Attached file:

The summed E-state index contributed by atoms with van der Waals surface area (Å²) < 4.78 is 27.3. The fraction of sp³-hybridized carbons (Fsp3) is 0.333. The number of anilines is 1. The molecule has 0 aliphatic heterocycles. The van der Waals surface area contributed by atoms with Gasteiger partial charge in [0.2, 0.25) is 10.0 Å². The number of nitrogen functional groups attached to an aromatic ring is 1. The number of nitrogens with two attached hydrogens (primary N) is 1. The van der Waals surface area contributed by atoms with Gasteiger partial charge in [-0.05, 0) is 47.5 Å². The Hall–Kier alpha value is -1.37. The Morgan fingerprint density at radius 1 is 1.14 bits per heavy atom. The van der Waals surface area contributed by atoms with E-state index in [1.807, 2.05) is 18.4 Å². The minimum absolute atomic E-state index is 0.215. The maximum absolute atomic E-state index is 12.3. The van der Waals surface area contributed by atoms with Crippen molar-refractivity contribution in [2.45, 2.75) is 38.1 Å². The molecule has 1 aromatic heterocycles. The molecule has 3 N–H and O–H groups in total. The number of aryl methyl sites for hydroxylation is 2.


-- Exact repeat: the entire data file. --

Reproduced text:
The summed E-state index contributed by atoms with van der Waals surface area (Å²) < 4.78 is 27.3. The fraction of sp³-hybridized carbons (Fsp3) is 0.333. The number of anilines is 1. The molecule has 0 aliphatic heterocycles. The van der Waals surface area contributed by atoms with Gasteiger partial charge in [0.2, 0.25) is 10.0 Å². The number of nitrogen functional groups attached to an aromatic ring is 1. The number of nitrogens with two attached hydrogens (primary N) is 1. The van der Waals surface area contributed by atoms with Gasteiger partial charge in [-0.05, 0) is 47.5 Å². The Hall–Kier alpha value is -1.37. The Morgan fingerprint density at radius 1 is 1.14 bits per heavy atom. The van der Waals surface area contributed by atoms with E-state index in [1.807, 2.05) is 18.4 Å². The minimum absolute atomic E-state index is 0.215. The maximum absolute atomic E-state index is 12.3. The van der Waals surface area contributed by atoms with Crippen molar-refractivity contribution in [2.45, 2.75) is 38.1 Å². The molecule has 1 aromatic heterocycles. The molecule has 3 N–H and O–H groups in total. The number of aryl methyl sites for hydroxylation is 2.